Fisheries) Providing Opportunity and Meeting
Conservation Goals
19
Unmarked Mortality Estimates vs. Modeled (FRAM)
Predictions
Unmarked Chinook impacts similar to or less than
model predictions.
20
Legal-size Marked Chinook Estimates vs. Modeled
(FRAM) Predictions
Legal-sized, marked Chinook harvest consistent
with model predictions.
21
Test Fishery Results Emulating the Fleet
Mark Rates
Total Lengths
22
CWT Recoveries For All Chinook Mark-Selective
Fisheries in Puget Sound 2005-08
N 1184
23
CWT Recoveries for Chinook Mark Selective
Fisheries in the Strait of Juan de Fuca 2003-08
24
Adequacy of Sampling Program Sample Size Goals
  • High percentage landed catch and angler trips
    sampled overall, exceeding the 20 sample rate
    target
  • 38 (winter fisheries)
  • 31 (summer fisheries)

25
Adequacy of Sampling Program Precision of
Estimates Coefficient of Variation (CV)
  • Opportunities to make sampling more efficient
    cost-effective?

26
Conclusions
  • Pilot selective Chinook fisheries enabled
    recreational fishing opportunities while meeting
    the conservation constraints defined for Puget
    Sound Chinook.
  • Sampling programs collected critical information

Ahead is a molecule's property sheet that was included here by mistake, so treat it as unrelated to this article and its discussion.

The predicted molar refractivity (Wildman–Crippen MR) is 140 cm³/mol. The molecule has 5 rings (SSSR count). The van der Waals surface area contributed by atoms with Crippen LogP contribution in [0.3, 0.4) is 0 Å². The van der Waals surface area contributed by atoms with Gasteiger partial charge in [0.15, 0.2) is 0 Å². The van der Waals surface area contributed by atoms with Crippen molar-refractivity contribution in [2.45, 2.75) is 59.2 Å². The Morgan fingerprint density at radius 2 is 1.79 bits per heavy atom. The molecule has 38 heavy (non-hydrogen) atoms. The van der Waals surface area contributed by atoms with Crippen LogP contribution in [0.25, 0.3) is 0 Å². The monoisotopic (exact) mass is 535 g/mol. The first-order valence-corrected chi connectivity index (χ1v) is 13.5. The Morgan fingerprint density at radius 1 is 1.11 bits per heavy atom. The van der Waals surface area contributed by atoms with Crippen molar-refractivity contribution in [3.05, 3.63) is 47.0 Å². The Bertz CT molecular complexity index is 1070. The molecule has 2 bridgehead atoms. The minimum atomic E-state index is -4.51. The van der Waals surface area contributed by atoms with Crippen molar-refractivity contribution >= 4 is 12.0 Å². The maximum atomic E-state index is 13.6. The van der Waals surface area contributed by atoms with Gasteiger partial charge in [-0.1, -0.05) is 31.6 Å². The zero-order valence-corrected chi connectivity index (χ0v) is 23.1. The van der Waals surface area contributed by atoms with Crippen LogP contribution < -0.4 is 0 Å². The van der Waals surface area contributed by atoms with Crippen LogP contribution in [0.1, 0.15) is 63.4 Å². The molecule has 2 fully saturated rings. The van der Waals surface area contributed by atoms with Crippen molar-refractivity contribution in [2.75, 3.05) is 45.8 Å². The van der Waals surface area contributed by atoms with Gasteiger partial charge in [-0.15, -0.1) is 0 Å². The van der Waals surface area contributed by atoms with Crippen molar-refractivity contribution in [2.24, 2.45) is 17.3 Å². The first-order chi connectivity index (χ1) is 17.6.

necessary for evaluating and planning future
    pilot selective Chinook fisheries.
  • Measured impacts of the fishery were either less
    than or comparable to pre-season expectations
    (FRAM model) for unmarked Chinook salmon.
  • Enabled implementation and assessment of our
    comprehensive selective fishery monitoring
    program in Puget Sound marine areas.

27
Sampling Program Conclusions
  • Dockside sampling and test fishery efforts
    succeeded in
  • Achieving agreed-to sampling objectives.
  • Yielding precise estimates of key fishery
    parameters.
  • Test fishery emulated the fleet
  • Continue feedback loop to test boats --spatial
    data collection and dockside fishing method
    question.

28
If you would like to know more…..the place to
find all of our documentation on Chinook MSFs
  • http//wdfw.wa.gov/fish/ selective/techniques/
    technical_documents.htm